9. Agree with Mr Fingerz. It sounds like the company concerned are talking their own book.
     
  10. Followed swiftly by "Oh, look. Those are nice and cheap. I happen to have some money lying around which I've been meaning to invest. Hmmm.... what amazing coincidence."

    Wouldn't be the first time speculators have used that one against us.
     
  11. Mr_Fingerz

    Mr_Fingerz LE Book Reviewer

    You might say that Carrots, I couldn't possibly comment....
     
  12. udipur

    udipur LE Book Reviewer

    Will it be the armed forces or the decent outreach folk who will be bleating? No, so they don't fall into the over coddled wallah classification.

    Certainly never compared my soldiers like for like with some spoiny tit in the lower equality division of some council, working in a 'positive environment' and embracing diversity, final salary scheme and saluting their motto of entitlement.

    The armed forces are getting struck by cuts, have done for decades. The current overbloated civil service needs to wake up to what the rest of us have to face on a monthly basis in the private world i.e. efficiency measured by revenue, accountability measured by earned rewards and deliverables measured by quantifiable results.

    Bit broad brush but I have worked across both sectors and the culture of the local authorities, for example, is indicative of a mental malaise that rejects challenge. No, that's not the armed forces because I would choose a soldier over a civvie any day because you know they deliver.
     
  13. On the other hand, you might live round my way. Our mental hospital is being closed down a bit at a time so the grounds can be sold to a property developer.

    You have no chance of seeing a consultant psychiatrist unless you are sectioned, paying privately or seeking gender reassignment (for which there is a ring fenced budget).

    People with severe mental illness like PTSD, suicidal depression and the beginnings of schizophrenia are supposed to see a psychiatric nurse to be prioritised for an appointment with a registrar. The average waiting time is about two years.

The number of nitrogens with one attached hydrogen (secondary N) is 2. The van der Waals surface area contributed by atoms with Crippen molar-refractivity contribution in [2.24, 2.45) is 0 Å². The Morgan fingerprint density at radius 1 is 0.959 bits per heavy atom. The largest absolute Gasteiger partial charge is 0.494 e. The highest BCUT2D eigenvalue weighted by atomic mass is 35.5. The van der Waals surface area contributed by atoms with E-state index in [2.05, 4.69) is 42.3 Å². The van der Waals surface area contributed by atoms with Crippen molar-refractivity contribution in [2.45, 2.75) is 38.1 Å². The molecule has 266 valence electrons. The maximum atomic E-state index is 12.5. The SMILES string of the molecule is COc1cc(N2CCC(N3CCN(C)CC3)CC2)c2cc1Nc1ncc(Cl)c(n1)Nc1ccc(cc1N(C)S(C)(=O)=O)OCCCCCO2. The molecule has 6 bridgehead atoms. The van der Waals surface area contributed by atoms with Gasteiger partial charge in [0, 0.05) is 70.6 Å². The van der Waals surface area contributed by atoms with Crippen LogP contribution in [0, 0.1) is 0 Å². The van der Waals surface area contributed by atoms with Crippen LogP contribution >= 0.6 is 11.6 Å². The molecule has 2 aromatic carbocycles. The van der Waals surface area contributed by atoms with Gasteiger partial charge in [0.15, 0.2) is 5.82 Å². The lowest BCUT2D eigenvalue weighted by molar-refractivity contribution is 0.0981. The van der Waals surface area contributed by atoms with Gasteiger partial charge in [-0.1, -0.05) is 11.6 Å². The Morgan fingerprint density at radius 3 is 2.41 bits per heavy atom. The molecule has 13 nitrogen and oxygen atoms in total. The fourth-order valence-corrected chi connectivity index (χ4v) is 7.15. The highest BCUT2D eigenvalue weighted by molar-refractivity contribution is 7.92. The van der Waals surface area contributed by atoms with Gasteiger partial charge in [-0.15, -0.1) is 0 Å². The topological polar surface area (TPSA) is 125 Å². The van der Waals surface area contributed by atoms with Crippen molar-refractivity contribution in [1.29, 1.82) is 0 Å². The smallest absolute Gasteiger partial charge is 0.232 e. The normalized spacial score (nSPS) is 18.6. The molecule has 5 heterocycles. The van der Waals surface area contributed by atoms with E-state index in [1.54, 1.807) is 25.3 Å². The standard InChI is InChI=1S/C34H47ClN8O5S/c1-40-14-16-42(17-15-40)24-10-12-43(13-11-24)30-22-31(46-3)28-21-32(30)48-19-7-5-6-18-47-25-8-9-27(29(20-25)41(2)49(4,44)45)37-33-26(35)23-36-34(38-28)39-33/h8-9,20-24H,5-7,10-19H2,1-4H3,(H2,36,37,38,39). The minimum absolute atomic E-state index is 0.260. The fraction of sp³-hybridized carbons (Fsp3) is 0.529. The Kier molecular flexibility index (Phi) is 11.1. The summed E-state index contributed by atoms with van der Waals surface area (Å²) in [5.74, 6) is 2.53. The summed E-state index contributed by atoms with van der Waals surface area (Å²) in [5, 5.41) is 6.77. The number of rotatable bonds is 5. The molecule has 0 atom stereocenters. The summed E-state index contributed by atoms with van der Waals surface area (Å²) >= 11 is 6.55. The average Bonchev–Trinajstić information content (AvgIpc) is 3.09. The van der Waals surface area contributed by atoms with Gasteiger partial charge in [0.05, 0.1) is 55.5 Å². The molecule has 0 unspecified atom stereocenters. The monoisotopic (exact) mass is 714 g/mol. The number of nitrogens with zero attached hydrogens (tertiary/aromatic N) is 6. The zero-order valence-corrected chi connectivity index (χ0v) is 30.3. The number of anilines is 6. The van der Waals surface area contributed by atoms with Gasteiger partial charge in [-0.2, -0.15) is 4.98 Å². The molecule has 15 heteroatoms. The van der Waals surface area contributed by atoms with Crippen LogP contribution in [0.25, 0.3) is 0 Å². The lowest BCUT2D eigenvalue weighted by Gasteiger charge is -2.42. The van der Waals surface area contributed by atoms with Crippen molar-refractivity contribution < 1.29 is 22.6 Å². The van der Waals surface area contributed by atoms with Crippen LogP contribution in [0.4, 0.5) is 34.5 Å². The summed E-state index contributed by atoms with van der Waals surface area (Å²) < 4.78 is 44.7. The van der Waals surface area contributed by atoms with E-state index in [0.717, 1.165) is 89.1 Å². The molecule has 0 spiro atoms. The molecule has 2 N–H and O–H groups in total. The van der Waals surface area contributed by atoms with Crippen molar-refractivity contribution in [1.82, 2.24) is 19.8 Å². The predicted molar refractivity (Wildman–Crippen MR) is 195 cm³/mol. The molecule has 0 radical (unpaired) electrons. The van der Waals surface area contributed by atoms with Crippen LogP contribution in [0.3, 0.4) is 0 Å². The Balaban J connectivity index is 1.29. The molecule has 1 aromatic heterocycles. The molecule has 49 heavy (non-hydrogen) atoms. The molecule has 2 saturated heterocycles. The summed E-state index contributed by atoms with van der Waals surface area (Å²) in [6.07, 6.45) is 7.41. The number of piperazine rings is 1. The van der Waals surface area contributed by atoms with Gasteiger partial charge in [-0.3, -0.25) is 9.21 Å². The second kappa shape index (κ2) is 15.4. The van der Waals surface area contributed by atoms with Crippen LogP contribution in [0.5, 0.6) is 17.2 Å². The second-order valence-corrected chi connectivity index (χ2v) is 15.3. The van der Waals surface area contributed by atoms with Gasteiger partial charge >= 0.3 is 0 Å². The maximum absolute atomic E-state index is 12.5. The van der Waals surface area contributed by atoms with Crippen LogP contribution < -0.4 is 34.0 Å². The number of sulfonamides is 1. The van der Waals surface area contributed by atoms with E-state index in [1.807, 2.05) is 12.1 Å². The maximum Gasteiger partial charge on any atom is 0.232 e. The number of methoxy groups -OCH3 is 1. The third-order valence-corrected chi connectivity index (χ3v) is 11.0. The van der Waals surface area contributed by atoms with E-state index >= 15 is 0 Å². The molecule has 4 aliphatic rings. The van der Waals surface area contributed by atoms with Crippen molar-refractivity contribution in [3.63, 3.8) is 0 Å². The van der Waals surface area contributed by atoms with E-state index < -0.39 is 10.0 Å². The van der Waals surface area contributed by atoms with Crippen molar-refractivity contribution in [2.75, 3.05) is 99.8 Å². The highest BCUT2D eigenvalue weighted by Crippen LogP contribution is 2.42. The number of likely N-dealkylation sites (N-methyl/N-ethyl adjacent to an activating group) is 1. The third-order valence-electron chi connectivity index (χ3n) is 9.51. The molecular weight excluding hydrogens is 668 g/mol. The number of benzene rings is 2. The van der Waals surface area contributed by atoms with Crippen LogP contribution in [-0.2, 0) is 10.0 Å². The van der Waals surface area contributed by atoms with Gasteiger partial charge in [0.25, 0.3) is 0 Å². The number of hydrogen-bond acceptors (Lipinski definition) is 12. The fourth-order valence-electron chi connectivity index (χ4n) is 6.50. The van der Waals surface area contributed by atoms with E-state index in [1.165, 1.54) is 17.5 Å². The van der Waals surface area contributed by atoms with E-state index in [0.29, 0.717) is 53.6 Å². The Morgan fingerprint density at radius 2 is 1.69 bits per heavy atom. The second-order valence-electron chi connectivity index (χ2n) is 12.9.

In practice, there often isn't even a nurse available so they get a half hour with a counsellor who can't even prescribe medication.

    The counsellor does give out a list of self help books that can be borrowed from the library though. That's what happens to mentally ill ex-servicemen where I live. They don't even get a bottle of Prozac, let alone the treatment they need.

    My chest swelled with pride though when I found out the hospital was funding outreach workers to hang around public toilets and other 'cruising grounds' to tell gay blokes that unprotected [edited] with other gay blokes can lead to HIV infection. Well fuck me. You learn something new every day.

    Better still are the outreach workers who work with married blokes to help them realise that they are really gay and that they're in denial. Don't tell them to bugger off whatever you do or you might get done for a homophobic public order offence.
     
  14. you can short gilts - if you want to do it directly then I would suggest one of the spead betting sites such as IG index, ODL or spreadex.

    A fund manager friend of mine tells me that his 'one way bet' for 2010 is shorting US treasury bills
     
  15. Greece should never have been allowed into the Euro Zone, it fiddled it's sums and folk looked the other way.
    The UK's problems are all home grown and I do believe then when the 'Money Men' get what they want from the Euro, UK will be next on the list for treatment.
    Probably be after the next election, a Labour win will send the pound sliding, a Tory win may buy some time but if Dave, who inspires me like my last dose, does not do something drastic and permanent then the pound will be worthless quite soon.
    What Labour have admitted is bad, frightening, what the next gov will find will be worse.
    Matters like the PFI have been kept off the account books and I do suspect the Good Old Gord has hidden more.
    john